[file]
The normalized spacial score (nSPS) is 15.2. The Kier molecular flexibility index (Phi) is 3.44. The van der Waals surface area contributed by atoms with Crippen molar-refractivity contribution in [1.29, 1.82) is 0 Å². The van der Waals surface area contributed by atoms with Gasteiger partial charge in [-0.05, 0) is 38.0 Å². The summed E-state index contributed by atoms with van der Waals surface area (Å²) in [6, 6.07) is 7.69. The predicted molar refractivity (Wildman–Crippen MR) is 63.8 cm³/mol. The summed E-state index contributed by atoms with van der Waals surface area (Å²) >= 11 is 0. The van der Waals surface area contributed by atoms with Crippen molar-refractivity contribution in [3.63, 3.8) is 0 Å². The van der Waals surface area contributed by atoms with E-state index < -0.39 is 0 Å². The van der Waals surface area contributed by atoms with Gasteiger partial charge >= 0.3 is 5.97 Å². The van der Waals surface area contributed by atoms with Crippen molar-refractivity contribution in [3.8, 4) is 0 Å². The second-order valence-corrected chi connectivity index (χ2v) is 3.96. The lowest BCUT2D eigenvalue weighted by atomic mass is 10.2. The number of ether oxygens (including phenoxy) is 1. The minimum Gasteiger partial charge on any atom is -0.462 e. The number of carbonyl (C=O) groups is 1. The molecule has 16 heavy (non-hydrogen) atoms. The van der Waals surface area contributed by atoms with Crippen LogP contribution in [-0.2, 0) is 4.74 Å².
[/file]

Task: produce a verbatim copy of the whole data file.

The normalized spacial score (nSPS) is 15.2. The Kier molecular flexibility index (Phi) is 3.44. The van der Waals surface area contributed by atoms with Crippen molar-refractivity contribution in [1.29, 1.82) is 0 Å². The van der Waals surface area contributed by atoms with Gasteiger partial charge in [-0.05, 0) is 38.0 Å². The summed E-state index contributed by atoms with van der Waals surface area (Å²) in [6, 6.07) is 7.69. The predicted molar refractivity (Wildman–Crippen MR) is 63.8 cm³/mol. The summed E-state index contributed by atoms with van der Waals surface area (Å²) >= 11 is 0. The van der Waals surface area contributed by atoms with Crippen molar-refractivity contribution in [3.63, 3.8) is 0 Å². The van der Waals surface area contributed by atoms with E-state index < -0.39 is 0 Å². The van der Waals surface area contributed by atoms with Gasteiger partial charge >= 0.3 is 5.97 Å². The van der Waals surface area contributed by atoms with Crippen molar-refractivity contribution in [3.8, 4) is 0 Å². The second-order valence-corrected chi connectivity index (χ2v) is 3.96. The lowest BCUT2D eigenvalue weighted by atomic mass is 10.2. The number of ether oxygens (including phenoxy) is 1. The minimum Gasteiger partial charge on any atom is -0.462 e. The number of carbonyl (C=O) groups is 1. The molecule has 16 heavy (non-hydrogen) atoms. The van der Waals surface area contributed by atoms with Crippen LogP contribution in [-0.2, 0) is 4.74 Å².